On a “warm murky night” in September 1832, just weeks after the Irishmen had been buried, the man recounted, he had been returning from the Green Tree Inn and was walking along the railroad. When he came to Duffy’s Fill, he told his interviewer: “… the night was hot and foggy, so I trudged up between the stone blocks (the railroad sills, on which the tracks were laid) until I got on the fill, and there… I saw with my own eyes, the ghosts of the Irishmen who died with the cholera, a-dancing around the big trench where they were buried; it’s true mister, it was awful. Why, they looked as if they were a kind of green and blue fire and they were a-hopping and bobbing on their graves… I had heard the Irishmen were haunting the place because they were buried without the benefit of clergy.”
I saw with my own eyes, the ghosts of the Irishmen who died with the cholera, a-dancing around the big trench where they were buried; it’s true mister, it was awful. Why, they looked as if they were a kind of green and blue fire and they were a-hopping and bobbing on their graves… I had heard the Irishmen were haunting the place because they were buried without the benefit of clergy.”
Sachse gently challenged the elderly resident, but the man insisted that “what he had seen were the disembodied spirits of the laborers who were buried in the trench.” And, he added: “I hadn’t been drinking no whiskey either that night.”
“One of the pieces of correspondence in this file told us ‘X marks the spot,'” said Frank. He added that the document suggested that the men “were buried where they were making the fill, which is the original railroad bridge.”
In 2002, the brothers began digging and searching. Their research led to the finding of a mass grave where they believe 57 Irish immigrants met violent deaths after cholera epidemic struck in 1832.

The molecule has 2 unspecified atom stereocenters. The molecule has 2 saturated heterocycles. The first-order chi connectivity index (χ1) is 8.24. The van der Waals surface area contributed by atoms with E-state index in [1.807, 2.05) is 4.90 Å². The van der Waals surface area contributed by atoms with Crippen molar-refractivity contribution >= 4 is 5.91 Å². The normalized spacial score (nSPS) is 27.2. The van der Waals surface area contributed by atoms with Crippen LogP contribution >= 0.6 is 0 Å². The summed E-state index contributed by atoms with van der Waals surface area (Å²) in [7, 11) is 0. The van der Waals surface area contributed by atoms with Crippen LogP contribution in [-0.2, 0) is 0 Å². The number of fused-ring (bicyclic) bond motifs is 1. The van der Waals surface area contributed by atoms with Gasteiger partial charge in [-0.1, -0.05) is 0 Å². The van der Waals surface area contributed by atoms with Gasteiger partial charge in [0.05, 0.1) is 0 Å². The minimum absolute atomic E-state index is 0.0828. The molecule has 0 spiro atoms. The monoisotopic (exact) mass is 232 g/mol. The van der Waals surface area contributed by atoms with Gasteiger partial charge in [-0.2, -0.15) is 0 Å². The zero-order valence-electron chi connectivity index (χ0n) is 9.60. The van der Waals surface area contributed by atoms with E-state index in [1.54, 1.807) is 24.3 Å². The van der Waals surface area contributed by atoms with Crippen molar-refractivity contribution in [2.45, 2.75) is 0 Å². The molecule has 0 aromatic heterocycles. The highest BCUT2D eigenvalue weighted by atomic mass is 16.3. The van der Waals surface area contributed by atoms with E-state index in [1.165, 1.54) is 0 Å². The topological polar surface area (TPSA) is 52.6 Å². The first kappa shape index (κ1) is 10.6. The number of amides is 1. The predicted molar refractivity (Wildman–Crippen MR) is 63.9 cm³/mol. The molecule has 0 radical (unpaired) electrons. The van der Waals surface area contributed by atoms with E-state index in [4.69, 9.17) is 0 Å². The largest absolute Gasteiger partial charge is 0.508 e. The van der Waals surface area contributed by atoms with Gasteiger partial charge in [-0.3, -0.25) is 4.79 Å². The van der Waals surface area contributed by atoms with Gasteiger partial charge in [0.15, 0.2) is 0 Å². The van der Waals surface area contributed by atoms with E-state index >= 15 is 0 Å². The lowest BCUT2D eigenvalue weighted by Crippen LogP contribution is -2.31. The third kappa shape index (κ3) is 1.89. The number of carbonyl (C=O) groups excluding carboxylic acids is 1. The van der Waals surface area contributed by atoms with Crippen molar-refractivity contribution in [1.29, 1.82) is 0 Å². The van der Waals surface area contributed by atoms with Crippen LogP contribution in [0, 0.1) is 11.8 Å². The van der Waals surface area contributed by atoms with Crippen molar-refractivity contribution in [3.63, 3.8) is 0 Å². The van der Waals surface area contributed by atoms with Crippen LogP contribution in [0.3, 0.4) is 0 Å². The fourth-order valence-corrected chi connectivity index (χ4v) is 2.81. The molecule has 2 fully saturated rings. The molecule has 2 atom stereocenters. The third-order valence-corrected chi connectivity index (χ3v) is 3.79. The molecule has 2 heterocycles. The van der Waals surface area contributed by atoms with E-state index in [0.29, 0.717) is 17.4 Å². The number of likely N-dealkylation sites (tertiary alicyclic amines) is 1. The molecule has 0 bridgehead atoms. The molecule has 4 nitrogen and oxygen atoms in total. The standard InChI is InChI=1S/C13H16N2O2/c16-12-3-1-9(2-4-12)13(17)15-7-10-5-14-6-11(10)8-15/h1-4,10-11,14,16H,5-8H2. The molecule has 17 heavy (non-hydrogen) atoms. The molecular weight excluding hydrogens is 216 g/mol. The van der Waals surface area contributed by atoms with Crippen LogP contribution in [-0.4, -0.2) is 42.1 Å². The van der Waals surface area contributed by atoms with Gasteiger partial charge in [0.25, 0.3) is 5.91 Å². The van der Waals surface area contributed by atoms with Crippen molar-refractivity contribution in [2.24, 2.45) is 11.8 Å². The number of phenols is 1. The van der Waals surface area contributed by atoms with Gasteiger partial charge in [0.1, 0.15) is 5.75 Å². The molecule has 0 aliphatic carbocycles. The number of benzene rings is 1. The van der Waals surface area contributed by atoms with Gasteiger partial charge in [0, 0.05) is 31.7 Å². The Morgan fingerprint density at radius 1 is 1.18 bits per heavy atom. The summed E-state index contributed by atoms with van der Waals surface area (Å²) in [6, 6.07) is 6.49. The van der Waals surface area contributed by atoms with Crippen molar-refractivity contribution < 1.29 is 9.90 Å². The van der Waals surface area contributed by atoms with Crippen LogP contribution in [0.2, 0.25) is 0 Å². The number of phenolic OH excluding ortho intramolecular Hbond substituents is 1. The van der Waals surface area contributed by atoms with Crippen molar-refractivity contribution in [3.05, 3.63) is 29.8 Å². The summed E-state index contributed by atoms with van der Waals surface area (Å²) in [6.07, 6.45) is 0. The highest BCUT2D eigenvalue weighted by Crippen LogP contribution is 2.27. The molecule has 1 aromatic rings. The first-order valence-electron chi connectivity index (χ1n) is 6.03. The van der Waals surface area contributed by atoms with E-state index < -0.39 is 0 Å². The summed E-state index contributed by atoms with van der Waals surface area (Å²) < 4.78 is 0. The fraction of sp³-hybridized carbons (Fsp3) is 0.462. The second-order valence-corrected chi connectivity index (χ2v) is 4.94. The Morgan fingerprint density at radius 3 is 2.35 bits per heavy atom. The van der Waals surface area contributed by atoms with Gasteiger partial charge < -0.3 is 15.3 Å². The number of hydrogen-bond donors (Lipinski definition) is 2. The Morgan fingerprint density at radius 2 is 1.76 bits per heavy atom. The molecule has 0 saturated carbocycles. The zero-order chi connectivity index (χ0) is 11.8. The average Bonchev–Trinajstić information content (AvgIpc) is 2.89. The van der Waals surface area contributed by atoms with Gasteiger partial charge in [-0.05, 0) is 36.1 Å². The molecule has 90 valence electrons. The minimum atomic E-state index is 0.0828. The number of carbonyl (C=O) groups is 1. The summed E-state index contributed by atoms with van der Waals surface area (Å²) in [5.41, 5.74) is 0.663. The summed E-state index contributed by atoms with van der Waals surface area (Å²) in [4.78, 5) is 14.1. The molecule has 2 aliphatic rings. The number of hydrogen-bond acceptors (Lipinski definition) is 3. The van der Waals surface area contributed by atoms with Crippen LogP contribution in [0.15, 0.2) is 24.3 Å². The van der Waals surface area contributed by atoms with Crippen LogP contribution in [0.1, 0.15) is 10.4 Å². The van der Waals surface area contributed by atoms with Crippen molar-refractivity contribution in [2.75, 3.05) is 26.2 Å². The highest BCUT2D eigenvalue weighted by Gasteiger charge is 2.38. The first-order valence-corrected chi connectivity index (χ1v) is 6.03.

For over five years, Dr Frank Watson, his brother William, and a team from Immaculata University have been searching for the men’s remains and one day, they made the breakthrough they were waiting for. Among the bones was a pipe with an Irish flag on it. However, the brothers aren’t satisfied that cholera was necessarily the cause of the immigrants death. They suspect foul play.
On March 20, 2009, the first human skulls were unearthed, consisting of two skulls, six teeth and eighty other bones.”We discovered the first two skulls,” said Dr Watson. And the next day they even found more human skeletons.
Janet Monge, a forensic sientists at the University of Pennsylvania who examined the remains discovered that several skulls showed signs of trauma said: “When we started to take out skeletons 6 and 7, the trauma became even more dramatic.
In the case of skeleton 6, the trauma is thin, long, and narrow—this person was clunked on the head at around the time of death. One skulls shows a perforation suspiciously like a bullet hole.” Monge said of the bodies: “If they had cholera, it didn’t kill them. I would say something else killed them, but they might have had cholera, too.”
“This is a murder mystery from over 170 years ago, and it’s finally coming to the light of day, no wonder the spirits do not lie easy in their unmarked graves,” Frank Watson said.
Sources: Paranormal Magazine Issue. 53, November 2010 : ”Ghosts point way to their mass grave.”; The Pennsylvania Gazette Vol. Nov – Dec. 2010: “Bones Beneath the Tracks” by Samuel Hughes;